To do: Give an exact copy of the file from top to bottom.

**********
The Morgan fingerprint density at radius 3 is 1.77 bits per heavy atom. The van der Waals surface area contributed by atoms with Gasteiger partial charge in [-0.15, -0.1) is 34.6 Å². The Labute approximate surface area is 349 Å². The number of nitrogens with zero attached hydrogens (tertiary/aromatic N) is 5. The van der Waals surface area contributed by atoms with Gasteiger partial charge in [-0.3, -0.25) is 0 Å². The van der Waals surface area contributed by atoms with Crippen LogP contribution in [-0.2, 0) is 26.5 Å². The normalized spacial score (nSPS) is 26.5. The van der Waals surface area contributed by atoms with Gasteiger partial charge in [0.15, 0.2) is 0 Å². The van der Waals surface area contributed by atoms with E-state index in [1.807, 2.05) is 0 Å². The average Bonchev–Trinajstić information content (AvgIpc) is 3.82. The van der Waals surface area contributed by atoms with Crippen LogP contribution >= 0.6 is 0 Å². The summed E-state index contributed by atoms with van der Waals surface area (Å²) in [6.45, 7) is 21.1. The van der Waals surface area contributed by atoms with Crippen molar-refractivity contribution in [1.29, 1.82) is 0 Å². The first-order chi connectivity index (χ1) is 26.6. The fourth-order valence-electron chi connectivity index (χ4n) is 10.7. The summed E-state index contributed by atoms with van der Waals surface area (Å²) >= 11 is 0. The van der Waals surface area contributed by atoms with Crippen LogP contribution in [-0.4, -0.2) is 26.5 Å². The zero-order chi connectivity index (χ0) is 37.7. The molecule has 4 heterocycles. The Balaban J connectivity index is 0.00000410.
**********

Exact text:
The Morgan fingerprint density at radius 3 is 1.77 bits per heavy atom. The van der Waals surface area contributed by atoms with Gasteiger partial charge in [-0.15, -0.1) is 34.6 Å². The Labute approximate surface area is 349 Å². The number of nitrogens with zero attached hydrogens (tertiary/aromatic N) is 5. The van der Waals surface area contributed by atoms with Gasteiger partial charge in [-0.3, -0.25) is 0 Å². The van der Waals surface area contributed by atoms with Crippen LogP contribution in [-0.2, 0) is 26.5 Å². The normalized spacial score (nSPS) is 26.5. The van der Waals surface area contributed by atoms with Gasteiger partial charge in [0.15, 0.2) is 0 Å². The van der Waals surface area contributed by atoms with E-state index in [1.807, 2.05) is 0 Å². The average Bonchev–Trinajstić information content (AvgIpc) is 3.82. The van der Waals surface area contributed by atoms with Crippen LogP contribution >= 0.6 is 0 Å². The summed E-state index contributed by atoms with van der Waals surface area (Å²) in [6.45, 7) is 21.1. The van der Waals surface area contributed by atoms with Crippen molar-refractivity contribution in [1.29, 1.82) is 0 Å². The first-order chi connectivity index (χ1) is 26.6. The fourth-order valence-electron chi connectivity index (χ4n) is 10.7. The summed E-state index contributed by atoms with van der Waals surface area (Å²) >= 11 is 0. The van der Waals surface area contributed by atoms with Crippen LogP contribution in [-0.4, -0.2) is 26.5 Å². The zero-order chi connectivity index (χ0) is 37.7. The molecule has 4 heterocycles. The Balaban J connectivity index is 0.00000410.